It is a cool summer evening of a young woman with short blue hair in Vancouver. Tattoos on her arm and piercing on her nose and lip, she walks through the doors of a French bistro and takes a table in the front window. The lone waiter throws her an unenthusiastic sidelong glance from his station behind the counter, contemplating the unlikliness of her producing any worthwhile tip, instead concentrating on the elegantly-dressed and potentially far more lucrative middle-aged couple who are whispering tête-à-tête in a far corner of the restaurant.
Some time later, after Verdi has segued into Mozart, the young woman, with some difficulty, finally gains the attention of the waiter, asks for the menu and orders soupe aux lentilles bonne femme. Half an hour later, when the waiter finally deposits the stone cold bowl of soup on the table before the woman and quickly disappears, she realises that it is cold. However, she utters not a word of complaint and slowly consumes the soup with as much of a semblance of gusto.
Before leaving, she pays her bill and gives the waiter a ten dollar bill as a tip. As the woman has not only not complained of his poor service but also has given him a more than generous tip, the waiter is quite surprised, wondering whether, had he treated her better, she would have given him an even larger tip.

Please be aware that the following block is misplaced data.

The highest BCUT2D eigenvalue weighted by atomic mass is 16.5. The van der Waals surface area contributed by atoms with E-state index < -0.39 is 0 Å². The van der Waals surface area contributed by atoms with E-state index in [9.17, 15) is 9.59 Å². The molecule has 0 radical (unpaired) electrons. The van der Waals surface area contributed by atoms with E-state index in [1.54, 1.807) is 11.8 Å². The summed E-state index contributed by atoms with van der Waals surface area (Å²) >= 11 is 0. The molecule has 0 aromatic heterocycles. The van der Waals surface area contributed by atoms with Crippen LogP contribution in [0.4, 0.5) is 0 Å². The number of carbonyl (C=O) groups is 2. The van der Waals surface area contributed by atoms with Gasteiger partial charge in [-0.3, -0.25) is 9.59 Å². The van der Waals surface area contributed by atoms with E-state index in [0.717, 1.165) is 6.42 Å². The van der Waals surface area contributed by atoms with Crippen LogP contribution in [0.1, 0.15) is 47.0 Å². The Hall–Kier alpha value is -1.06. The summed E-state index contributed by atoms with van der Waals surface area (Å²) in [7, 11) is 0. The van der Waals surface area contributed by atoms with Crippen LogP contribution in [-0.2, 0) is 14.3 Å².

A week later, the young woman with short blue hair comes to the bistro-restaurant again and sits at the same table in the front window. This time, the waiter quickly springs into action, pulling out the chair for her and politely seating her, puts a menu in front of her and stands politely by her side waiting to take her order. The young woman orders the three course special consisting of potage St-Germain, Le Coq au vin à la bourguignonne, coffee and la Flan au caramel for dessert, all of which are served promptly, respectfully and, wonder of wonders, each at the correct temperature.
Before leaving the restaurant, the young woman pays her bill and with exquisite politeness hands him a dime. “This,” she says “is for last week. The ten dollar bill was for tonight. Merci et Bonne nuit, Monsieur.”